Every week, people at my work can gather for at least three different types of worship and prayer events, including Communion.
We’re in a Christian workplace, and having opportunities to get together — to worship God, to read liturgy together, to sing a praise song, or to pray for each other — no matter what branch or denomination you come from, is an important part of our identity.
But in the six months that I’ve been at my job, do you know how many times I’ve actually gotten up from my desk and gone to Communion? Twice.
I’m usually pretty busy that time of week. Today, I almost didn’t go, either. Our Communion service is smaller and more liturgical. That means I’d be with the type of people who go to Communion every week. They probably know a lot more about Christian history and traditions than I do. They’ve probably done something prepare for it — like praying or reading the Bible beforehand. I hadn’t done anything like that. I didn’t feel Christian enough.
Lately, I’ve been making an effort to read the Bible more. I usually try to read it in the morning (by which I mean I pop open my Bible app and flip through a little). But I didn’t do anything this morning.
So I decided I wasn’t in the right mindset for being super-spiritual and going to Communion. I figured I should wait until I was better prepared for the importance of this beautiful moment I would be taking part in.
But I decided to go anyway. And as I sat in a chair, in a circle of 15 people, gathered in a small room — reading ancient words and praying out loud for people in our community — I was overcome with a feeling.
It wasn’t the voice of God, it wasn’t anything audible. It was just a feeling. I stopped feeling guilty that I hadn’t prayed this morning. I stopped feeling bad that I hadn’t read from my Bible app.
I stopped feeling ashamed that I hadn’t been Christian enough to take part in this. Because the ENTIRE POINT of how God works is that it’s not about us being good enough. It’s not about us being Christian enough.
What matters is — that for the second time in six months — I decided to take the time to set aside 30 minutes out of my busy day.
I’d set aside 30 minutes of my day to show up. To tell Christ that he was more important to me than those 30 minutes of my lunch break that I could have been chatting with coworkers or answering emails.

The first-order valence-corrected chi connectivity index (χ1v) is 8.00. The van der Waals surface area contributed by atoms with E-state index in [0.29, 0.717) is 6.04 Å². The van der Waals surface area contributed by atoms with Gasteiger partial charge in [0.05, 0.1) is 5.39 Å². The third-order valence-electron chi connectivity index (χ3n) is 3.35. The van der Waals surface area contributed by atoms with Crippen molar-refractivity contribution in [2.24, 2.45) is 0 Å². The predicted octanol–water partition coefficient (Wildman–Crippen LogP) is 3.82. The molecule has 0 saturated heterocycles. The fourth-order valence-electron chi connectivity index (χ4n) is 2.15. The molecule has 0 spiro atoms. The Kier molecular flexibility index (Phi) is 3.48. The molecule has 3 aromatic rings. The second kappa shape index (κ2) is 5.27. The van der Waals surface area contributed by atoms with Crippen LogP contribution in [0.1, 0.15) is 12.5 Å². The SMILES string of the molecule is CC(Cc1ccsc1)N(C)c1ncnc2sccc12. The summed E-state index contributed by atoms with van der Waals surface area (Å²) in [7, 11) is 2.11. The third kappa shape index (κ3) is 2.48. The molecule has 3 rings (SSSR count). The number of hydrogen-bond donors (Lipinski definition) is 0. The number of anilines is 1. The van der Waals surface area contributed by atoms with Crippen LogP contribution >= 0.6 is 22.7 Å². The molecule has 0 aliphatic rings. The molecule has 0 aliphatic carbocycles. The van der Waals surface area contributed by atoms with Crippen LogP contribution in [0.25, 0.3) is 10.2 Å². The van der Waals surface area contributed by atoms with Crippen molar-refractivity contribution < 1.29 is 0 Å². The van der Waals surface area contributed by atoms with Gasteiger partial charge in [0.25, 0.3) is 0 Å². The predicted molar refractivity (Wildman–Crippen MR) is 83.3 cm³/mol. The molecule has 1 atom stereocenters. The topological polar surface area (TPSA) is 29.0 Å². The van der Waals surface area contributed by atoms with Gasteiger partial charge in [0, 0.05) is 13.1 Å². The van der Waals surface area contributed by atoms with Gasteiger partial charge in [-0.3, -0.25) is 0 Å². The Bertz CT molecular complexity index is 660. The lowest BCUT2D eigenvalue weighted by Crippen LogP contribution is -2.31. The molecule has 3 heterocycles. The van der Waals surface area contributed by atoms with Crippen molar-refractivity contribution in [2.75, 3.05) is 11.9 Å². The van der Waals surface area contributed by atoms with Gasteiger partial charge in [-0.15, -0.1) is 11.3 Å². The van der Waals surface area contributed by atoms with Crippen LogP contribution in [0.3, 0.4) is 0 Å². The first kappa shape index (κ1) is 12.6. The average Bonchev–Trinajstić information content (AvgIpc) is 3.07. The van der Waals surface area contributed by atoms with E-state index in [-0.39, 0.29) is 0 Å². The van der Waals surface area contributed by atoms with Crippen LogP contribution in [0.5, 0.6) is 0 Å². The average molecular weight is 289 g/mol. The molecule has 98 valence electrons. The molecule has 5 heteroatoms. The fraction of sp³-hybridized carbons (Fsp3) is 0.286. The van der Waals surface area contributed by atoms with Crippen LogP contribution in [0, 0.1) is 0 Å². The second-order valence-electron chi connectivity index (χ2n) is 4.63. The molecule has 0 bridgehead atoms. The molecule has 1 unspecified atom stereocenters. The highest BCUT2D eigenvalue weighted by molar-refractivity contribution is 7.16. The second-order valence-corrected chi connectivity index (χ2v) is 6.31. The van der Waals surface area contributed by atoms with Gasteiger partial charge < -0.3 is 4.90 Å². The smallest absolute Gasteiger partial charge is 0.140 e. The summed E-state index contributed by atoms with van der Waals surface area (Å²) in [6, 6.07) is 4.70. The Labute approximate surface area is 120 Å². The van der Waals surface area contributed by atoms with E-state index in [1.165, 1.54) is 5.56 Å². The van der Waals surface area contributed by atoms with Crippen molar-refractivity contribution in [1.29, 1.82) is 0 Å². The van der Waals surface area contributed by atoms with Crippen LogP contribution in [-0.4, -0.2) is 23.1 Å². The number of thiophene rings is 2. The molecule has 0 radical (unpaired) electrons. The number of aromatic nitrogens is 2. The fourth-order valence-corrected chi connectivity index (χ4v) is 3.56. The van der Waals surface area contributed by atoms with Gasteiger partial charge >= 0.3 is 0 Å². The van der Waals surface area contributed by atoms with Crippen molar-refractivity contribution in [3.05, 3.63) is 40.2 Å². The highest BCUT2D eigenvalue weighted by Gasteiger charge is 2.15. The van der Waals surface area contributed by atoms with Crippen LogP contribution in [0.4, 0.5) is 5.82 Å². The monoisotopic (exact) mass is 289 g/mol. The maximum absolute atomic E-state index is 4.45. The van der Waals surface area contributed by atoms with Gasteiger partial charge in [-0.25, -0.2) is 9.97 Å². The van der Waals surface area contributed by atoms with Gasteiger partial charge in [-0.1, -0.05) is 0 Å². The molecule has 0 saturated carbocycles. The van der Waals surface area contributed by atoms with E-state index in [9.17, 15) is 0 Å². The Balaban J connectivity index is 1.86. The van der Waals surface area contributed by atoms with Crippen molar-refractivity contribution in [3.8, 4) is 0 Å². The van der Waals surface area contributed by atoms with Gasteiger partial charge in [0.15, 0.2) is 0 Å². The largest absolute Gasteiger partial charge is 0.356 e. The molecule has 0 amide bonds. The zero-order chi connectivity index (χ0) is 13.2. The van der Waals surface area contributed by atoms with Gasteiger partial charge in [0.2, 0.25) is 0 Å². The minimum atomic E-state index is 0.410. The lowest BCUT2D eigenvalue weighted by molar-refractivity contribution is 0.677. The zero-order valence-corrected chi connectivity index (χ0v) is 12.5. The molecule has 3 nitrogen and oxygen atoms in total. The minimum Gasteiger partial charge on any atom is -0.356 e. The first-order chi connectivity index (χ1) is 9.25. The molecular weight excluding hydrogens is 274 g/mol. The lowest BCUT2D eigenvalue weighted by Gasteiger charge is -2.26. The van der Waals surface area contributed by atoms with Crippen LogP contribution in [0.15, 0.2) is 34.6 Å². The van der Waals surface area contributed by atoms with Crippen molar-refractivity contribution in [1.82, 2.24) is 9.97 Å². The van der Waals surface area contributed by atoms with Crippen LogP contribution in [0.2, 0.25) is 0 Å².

At that moment, I was glad I’d decided to come. I got the feeling that God didn’t really give a crap if I’d prayed beforehand.
God was glad I’d decided to set aside 30 minutes of my day for God. As I sat in that room, I felt an overwhelming sense of being loved. It was a feeling — maybe a sense of the Holy Spirit nudging me in the right direction — but I know it was a feeling of warmth, calm, and love.
Christian faith centers around the strange, counter-intuitive concept that Christ loved us enough to die for us, and we did nothing to deserve it. Nothing we can ever do will earn our way into heaven. Heaven is given to us, if we choose to follow God.
But our job isn’t to be perfect. Our job is to show up. Yet, time and again, I don’t do Christian things unless I’m feeling good enough. I don’t volunteer at church. I don’t go to a special church service. I don’t do Jesus-y things unless I know I’ll do them well (and that isn’t as often).
But the more I dip my toe into volunteering at church and other “spiritual” things, the clearer it becomes how off-base that thinking is. I think God would rather I came to church or worship gatherings often and unprepared, instead of only the occasional times when I’m “ready.”
God doesn’t want perfect people. God wants people who show up. And people who show up all the time WON’T always be ready. We’ll have a much higher chance of messing up, saying something wrong, being in a bad mood, or otherwise sucking at life.
But we’re there. We’re showing up. And that is when God’s Holy Spirit is able to teach us more about God.
For the record, I’m not against praying, reading Scripture, or otherwise preparing before a liturgical service. But none of that is for God’s benefit. It would only be for mine.
Preparing with a spiritual discipline would be a way I could open myself up to be able to hear where the Holy Spirit is prompting me. It would cut through the clutter and allow me to better discern where God is leading.
It would be helpful for me, but it’s not something God requires. If I want to — because I like the benefits of it — great. But there is absolutely zero need for me to feel bad if I don’t. God isn’t sitting there judging me because I didn’t read my Bible before a worship service.
God is just glad that I cared enough to show up.
Choosing to live for God is hard. But the first step — in not just acting like a Christian, but truly living for God — is being willing to show up.
Why is that so easy for me to forget?